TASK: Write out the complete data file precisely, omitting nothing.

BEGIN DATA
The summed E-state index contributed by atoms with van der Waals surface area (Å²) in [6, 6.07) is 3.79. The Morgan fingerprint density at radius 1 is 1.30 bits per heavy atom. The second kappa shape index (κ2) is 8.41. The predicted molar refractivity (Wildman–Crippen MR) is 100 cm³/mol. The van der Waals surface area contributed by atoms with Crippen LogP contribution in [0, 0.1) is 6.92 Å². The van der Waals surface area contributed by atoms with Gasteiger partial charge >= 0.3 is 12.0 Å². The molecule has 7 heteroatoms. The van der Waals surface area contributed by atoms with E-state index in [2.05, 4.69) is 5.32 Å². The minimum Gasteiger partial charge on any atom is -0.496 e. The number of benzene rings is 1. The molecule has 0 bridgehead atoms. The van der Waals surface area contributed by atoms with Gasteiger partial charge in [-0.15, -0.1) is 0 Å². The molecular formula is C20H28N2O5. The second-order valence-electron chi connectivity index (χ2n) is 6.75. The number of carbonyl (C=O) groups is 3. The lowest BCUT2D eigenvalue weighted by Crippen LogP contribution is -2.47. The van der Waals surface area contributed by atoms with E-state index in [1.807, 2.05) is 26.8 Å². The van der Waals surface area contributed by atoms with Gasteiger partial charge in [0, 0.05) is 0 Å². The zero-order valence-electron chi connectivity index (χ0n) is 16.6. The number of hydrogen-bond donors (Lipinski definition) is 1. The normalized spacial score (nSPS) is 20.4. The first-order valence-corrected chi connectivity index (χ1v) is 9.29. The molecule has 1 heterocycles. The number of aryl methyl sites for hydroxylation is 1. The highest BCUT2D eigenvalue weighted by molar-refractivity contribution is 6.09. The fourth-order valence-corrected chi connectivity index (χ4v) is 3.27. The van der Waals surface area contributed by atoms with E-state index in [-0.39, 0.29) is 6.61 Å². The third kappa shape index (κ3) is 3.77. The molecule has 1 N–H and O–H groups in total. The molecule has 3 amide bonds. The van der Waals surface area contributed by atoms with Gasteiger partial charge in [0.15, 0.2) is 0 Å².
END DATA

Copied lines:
The summed E-state index contributed by atoms with van der Waals surface area (Å²) in [6, 6.07) is 3.79. The Morgan fingerprint density at radius 1 is 1.30 bits per heavy atom. The second kappa shape index (κ2) is 8.41. The predicted molar refractivity (Wildman–Crippen MR) is 100 cm³/mol. The van der Waals surface area contributed by atoms with Crippen LogP contribution in [0, 0.1) is 6.92 Å². The van der Waals surface area contributed by atoms with Gasteiger partial charge >= 0.3 is 12.0 Å². The molecule has 7 heteroatoms. The van der Waals surface area contributed by atoms with E-state index in [2.05, 4.69) is 5.32 Å². The minimum Gasteiger partial charge on any atom is -0.496 e. The number of benzene rings is 1. The molecule has 0 bridgehead atoms. The van der Waals surface area contributed by atoms with Gasteiger partial charge in [-0.15, -0.1) is 0 Å². The molecular formula is C20H28N2O5. The second-order valence-electron chi connectivity index (χ2n) is 6.75. The number of carbonyl (C=O) groups is 3. The lowest BCUT2D eigenvalue weighted by Crippen LogP contribution is -2.47. The van der Waals surface area contributed by atoms with E-state index in [1.807, 2.05) is 26.8 Å². The van der Waals surface area contributed by atoms with Gasteiger partial charge in [0, 0.05) is 0 Å². The zero-order valence-electron chi connectivity index (χ0n) is 16.6. The number of hydrogen-bond donors (Lipinski definition) is 1. The normalized spacial score (nSPS) is 20.4. The first-order valence-corrected chi connectivity index (χ1v) is 9.29. The molecule has 1 heterocycles. The number of aryl methyl sites for hydroxylation is 1. The highest BCUT2D eigenvalue weighted by molar-refractivity contribution is 6.09. The fourth-order valence-corrected chi connectivity index (χ4v) is 3.27. The van der Waals surface area contributed by atoms with E-state index in [-0.39, 0.29) is 6.61 Å². The third kappa shape index (κ3) is 3.77. The molecule has 1 N–H and O–H groups in total. The molecule has 3 amide bonds. The van der Waals surface area contributed by atoms with Gasteiger partial charge in [0.15, 0.2) is 0 Å².